Background: Electronic prescribing is increasingly used, in part because of government incentives for its use. Many of its benefits come from clinical decision support (CDS), but often too many alerts are displayed, resulting in alert fatigue.
Objective: To characterize the override rates for medication-related CDS alerts in the outpatient setting, the reasons cited for overrides at the time of prescribing, and the appropriateness of overrides.
Methods: We measured CDS alert override rates and the coded reasons for overrides cited by providers at the time of prescribing. Our primary outcome was the rate of CDS alert overrides; our secondary outcomes were the rate of overrides by alert type, reasons cited for overrides at the time of prescribing, and override appropriateness for a subset of 600 alert overrides. Through detailed chart reviews of alert override cases, and selective literature review, we developed appropriateness criteria for each alert type, which were modified iteratively as necessary until consensus was reached on all criteria.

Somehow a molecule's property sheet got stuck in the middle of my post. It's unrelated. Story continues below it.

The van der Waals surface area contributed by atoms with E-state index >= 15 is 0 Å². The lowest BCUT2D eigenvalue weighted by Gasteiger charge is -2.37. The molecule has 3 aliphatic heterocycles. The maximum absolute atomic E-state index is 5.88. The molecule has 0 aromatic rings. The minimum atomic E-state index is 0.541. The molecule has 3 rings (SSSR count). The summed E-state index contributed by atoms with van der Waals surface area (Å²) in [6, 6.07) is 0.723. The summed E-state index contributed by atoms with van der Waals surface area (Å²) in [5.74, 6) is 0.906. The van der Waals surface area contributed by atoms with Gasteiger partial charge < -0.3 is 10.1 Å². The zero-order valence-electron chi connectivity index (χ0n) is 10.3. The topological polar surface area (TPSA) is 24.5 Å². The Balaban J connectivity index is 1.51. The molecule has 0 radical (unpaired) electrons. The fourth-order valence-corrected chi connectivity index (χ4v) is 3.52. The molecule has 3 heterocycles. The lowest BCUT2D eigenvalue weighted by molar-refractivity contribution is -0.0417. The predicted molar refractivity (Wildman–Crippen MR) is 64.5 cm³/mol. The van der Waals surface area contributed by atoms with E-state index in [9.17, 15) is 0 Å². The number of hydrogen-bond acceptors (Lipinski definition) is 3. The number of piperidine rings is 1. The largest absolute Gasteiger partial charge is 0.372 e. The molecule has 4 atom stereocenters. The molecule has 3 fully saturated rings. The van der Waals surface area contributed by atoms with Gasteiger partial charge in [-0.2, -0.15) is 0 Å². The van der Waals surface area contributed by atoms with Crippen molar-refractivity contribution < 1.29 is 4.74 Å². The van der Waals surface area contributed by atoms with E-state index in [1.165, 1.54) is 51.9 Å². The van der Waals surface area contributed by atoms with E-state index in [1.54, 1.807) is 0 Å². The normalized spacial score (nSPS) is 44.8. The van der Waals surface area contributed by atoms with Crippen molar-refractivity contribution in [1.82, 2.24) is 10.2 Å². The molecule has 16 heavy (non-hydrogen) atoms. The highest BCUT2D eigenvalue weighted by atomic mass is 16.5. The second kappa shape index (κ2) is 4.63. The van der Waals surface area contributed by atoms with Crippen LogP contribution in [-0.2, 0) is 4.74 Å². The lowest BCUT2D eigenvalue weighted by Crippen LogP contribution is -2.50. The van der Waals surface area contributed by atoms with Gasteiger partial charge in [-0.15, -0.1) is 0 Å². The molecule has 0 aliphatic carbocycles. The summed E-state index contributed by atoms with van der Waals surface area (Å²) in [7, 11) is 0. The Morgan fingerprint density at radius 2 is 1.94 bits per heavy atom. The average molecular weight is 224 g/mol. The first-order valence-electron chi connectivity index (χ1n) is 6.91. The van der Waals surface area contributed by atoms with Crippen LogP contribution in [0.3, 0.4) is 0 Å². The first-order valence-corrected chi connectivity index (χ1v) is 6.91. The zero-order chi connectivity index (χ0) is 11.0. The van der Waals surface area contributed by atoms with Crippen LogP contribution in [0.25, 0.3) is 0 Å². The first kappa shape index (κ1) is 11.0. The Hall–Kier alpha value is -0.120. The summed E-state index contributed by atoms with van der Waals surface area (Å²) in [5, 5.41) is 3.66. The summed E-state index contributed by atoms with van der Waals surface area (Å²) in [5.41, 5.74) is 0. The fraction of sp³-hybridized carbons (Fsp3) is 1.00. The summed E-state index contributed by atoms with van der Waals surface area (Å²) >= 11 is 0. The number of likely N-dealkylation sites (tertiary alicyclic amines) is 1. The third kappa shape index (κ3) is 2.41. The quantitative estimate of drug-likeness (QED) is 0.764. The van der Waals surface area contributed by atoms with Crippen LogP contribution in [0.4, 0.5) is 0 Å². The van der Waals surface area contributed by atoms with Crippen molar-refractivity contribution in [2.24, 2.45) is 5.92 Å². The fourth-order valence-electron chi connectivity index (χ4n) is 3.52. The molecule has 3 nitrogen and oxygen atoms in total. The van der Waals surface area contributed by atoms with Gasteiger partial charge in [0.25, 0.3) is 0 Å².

Results: We reviewed 157,483 CDS alerts (7.9% alert rate) on 2,004,069 medication orders during the study period. 82,889 (52.6%) of alerts were overridden. The most common alerts were duplicate drug (33.1%), patient allergy (16.8%), and drug-drug interactions (15.8%). The most likely alerts to be overridden were formulary substitutions (85.0%), age-based recommendations (79.0%), renal recommendations (78.0%), and patient allergies (77.4%). An average of 53% of overrides were classified as appropriate, and rates of appropriateness varied by alert type (p<0.0001) from 12% for renal recommendations to 92% for patient allergies.
Discussion: About half of CDS alerts were overridden by providers and about half of the overrides were classified as appropriate, but the likelihood of overriding an alert varied widely by alert type. Refinement of these alerts has the potential to improve the relevance of alerts and reduce alert fatigue.
Keywords: Alert Fatigue; Efficiency; Electronic Health Records; Electronic Prescribing; Meaningful Use; Safety.